I have some ideas for making over the route signs in Massachusetts. I sent these to RV Droz's Great International Highway Makeover all in a bunch before, and they're there, so this will be a series of four posts. So here's the first idea, with an option for town roads with routes marked on them separate from the state routes.

This first one is a makeover of the basic Massachusetts blank square. The number is still in the middle of a white field, with the Massachusetts state shield off to the left and off-centered vertically. I think it is the most elegant of any route markers, anywhere, actual or imaginary.

This second one could be for town roads with routes on them. A rectangle with a line through it, with the name of the town on top and the route number below. The route number is in goldfinch yellow rather than warning sign / county route marker gold for higher visibility at night, especially when it rains. That's because by my experience the standard gold has extremely poor visibility at night, with zero at night and in the rain.  The example shows a possible extension of Route 123 in Scituate, Mass., from the Greenbush Rotary along The Driftway, New Kent Street and Kent Street to Scituate Harbor. What I would not want, though, is a route that goes from a state route marker to a town route marker and back again. Nor would I want a town route marker on a stretch of highway owned by the state. That would create confusion.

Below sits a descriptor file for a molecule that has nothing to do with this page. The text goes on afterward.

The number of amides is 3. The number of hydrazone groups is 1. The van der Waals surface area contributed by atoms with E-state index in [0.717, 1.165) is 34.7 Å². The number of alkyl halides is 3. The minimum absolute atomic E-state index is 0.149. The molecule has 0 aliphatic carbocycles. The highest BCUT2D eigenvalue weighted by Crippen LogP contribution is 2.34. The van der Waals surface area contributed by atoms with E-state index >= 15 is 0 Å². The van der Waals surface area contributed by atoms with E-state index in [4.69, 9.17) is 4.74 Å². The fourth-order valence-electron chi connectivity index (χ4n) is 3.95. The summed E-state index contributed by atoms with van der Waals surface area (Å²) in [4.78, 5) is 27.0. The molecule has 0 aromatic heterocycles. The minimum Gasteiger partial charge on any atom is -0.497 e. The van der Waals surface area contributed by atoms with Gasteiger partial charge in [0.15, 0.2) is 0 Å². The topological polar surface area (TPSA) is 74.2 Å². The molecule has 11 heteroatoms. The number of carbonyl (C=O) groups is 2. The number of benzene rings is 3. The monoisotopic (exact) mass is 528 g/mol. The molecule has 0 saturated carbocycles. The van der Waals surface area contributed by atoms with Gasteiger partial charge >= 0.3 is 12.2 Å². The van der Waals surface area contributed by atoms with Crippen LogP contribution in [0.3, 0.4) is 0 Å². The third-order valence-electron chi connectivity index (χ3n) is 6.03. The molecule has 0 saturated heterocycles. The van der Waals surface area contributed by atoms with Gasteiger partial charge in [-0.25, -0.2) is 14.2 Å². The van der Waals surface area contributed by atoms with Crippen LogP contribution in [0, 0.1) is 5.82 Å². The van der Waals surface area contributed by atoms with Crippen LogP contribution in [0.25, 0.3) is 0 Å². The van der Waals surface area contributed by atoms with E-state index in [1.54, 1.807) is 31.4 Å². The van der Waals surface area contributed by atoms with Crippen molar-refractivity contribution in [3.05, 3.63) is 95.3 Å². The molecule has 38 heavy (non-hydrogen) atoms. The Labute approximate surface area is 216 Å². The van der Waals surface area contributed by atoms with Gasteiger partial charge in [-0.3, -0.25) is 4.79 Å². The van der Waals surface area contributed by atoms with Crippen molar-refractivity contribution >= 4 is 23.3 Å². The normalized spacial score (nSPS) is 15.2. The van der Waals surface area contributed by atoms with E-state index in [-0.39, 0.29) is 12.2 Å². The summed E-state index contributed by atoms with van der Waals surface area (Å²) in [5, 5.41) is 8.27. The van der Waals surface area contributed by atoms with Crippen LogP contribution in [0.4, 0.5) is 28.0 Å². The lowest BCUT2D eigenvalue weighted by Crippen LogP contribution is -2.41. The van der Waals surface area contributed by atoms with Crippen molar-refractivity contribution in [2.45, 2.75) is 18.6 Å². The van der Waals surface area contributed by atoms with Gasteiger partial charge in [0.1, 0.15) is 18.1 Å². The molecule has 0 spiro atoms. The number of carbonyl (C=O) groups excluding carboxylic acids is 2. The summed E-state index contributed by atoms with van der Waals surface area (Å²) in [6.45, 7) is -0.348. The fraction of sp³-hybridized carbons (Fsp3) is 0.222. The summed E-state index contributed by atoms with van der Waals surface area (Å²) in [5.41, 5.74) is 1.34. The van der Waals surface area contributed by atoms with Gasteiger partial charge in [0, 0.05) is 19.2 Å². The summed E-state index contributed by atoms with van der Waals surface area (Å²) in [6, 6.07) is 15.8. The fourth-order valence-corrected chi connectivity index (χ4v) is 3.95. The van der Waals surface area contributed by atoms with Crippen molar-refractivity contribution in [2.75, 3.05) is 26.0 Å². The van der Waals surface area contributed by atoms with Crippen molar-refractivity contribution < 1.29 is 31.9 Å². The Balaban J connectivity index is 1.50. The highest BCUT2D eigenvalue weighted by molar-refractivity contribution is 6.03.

Monday, July 23, 2012

We're All On The Road To Rhode Island...

The famous Family Guy tune sung by Brian and Baby Stewie but what might they see once they get there?

Well what I'd like to see are route markers like these, not the present-day boring squares with "R.I." and the route number...

Sunday, July 22, 2012

An Idea for Tennessee

Recently I came across a webimage that was a cut-out of the shape of the State of Tennessee on its unique red, white and blue flag.

So I figured, why not make a route marker out of it?

Tuesday, July 10, 2012


I used to send possible highway route signs to the owner of The Great International Highway makeover website, Mr. R. V. Droz, a while back. Well I found out recently that his email link at his website is inoperable. Rats. I hope it'll work well in the future. 

Well, here's a sample sign:

This one is based on a concept of a "Geauxpass" toll tags only toll collection system for the Lake Pontchartrain Causeway from Metairie to Mandeville in southern Louisiana. Of course, if one crosses without the toll tag the owner of the car will receive a bill for the toll plus a nominal handling fee. But then I think the color purple should be used for all toll roads, not just the toll roads and discrete toll lanes where there are no toll takers or exact change lane machines. The type face looks kind of like Clearview but it isn't. Can you guess it? It's on UK overhead directional signs on their motorways.

And here's an enlargement of the possible route marker for the road that crosses it.It's plagiaristically based on the Quebec Autoroute route marker design. Which I think is a very nice design for non-interstate freeways, expressways and tollways in North America. Kind of classy, I think.